Sudipta in the wonderland
"10 years ago, I was a stranger; today I know - I always belonged here. Finland, the country I call my home."
In the initial days of my stay in Finland, during a conversation with some foreigners, somebody stated, “October is not the best time of the year for an Indian to visit Finland. It’s cold, dark, gloomy and to top it all, people never smile.” To which I secretly wondered: “what people are they referring to? I haven’t seen one.” Nevertheless, now I know, they (Finns) do exist and oh, how wonderful they are!
I started my journey from sunny India to cold Finland in October 2008, unaware of the fate that awaited me on the second half of my ten years. During all these sunny & snowy years, I have learned a new language, earned two degrees; a bachelor’s and a Master’s in International Business, secured a steady job and gained a good five years of working experience from reputable Finnish organizations. Additionally, I got the opportunity to complete my exchange studies in Ireland and in Italy, participate in many national and international events and represent my culture on different platforms as well.
"During all these sunny & snowy years, I have learned a new language, earned two degrees, secured a steady job and gained a good five years of working experience from reputable Finnish organizations."
In addition, I have evolved immensely in the past few years on the personal front. I have traveled to ten different countries, discovered different cultures and cuisines, met amazing people and made wonderful friends and networks all over the world. Furthermore, I have learned to ski, row a boat, relish in the wilderness, grill sausages on open fire, throw an almost perfect löyly in the sauna, enjoy avanto and eat mämmi to name a few. The list of my learnings may appear elusive to some but all I can say is that I have thrived well this far.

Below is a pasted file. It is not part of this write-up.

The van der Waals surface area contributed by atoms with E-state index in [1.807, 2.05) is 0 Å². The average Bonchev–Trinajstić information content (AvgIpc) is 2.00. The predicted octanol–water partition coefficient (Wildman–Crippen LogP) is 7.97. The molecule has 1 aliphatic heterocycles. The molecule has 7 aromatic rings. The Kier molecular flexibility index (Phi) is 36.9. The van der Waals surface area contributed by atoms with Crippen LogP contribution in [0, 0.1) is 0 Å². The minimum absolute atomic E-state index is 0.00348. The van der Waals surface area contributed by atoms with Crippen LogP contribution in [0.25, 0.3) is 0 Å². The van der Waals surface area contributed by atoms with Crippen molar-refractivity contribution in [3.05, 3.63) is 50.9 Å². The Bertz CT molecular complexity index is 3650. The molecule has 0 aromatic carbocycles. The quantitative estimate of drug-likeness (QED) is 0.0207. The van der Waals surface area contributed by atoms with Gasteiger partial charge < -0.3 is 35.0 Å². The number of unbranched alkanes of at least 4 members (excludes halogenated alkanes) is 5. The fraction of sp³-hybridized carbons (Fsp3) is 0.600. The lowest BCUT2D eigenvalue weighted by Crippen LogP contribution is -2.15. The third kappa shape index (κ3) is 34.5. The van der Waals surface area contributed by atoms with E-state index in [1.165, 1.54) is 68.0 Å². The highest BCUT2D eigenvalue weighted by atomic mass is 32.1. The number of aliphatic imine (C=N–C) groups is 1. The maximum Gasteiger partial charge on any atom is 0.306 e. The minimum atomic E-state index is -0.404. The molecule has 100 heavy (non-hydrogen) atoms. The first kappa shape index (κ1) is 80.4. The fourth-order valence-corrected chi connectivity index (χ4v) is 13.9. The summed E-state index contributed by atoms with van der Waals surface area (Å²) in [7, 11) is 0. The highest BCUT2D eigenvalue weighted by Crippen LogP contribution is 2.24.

"Today, I am loved, respected and appreciated for being who I am."
Although my story sounds enjoyable, my journey was not all roses. I have had my share of failures and disappointments too: I was unemployed, I failed my exams, I did odd jobs to survive and also got rejected in many job interviews and I still do. Nevertheless, I’ve learned from my failures and have tried not to repeat them (mostly) and have believed in myself. Today, I am loved, respected and appreciated for being who I am. Finnish society has always encouraged me, supported my vision of being independent and strong, and has continuously provided me with many opportunities to live a good life. Throughout these years, I have worked hard, acted responsibly and have always tried and encouraged others to do the same in return. This is my way of saying- thank you Finland.
For those who feel lonely in Finland, I want you to know, Finland loves you too. Despite being a foreigner, companies have hired me for jobs, people have sat next to me on the bus, private landlords have rented me flats and people have helped me in public places. Also, I do get invited to Finnish homes, summer cottages and to Finnish weddings as well. And I never get “randomly checked” at the airport (no pun intended). Hence, I believe, there is hope for you too.
To me, Finnish winters are beautiful and Finnish food is delicious and yes, Finns do talk and smile (also when they are not drunk), but please, do not touch them or kiss them on the first meeting, you would not like it either. To sum it all up, I consider myself as a healthy part of the Finnish society and I know that Finns do so as well.
Sudipta Chatterjee, Kuopio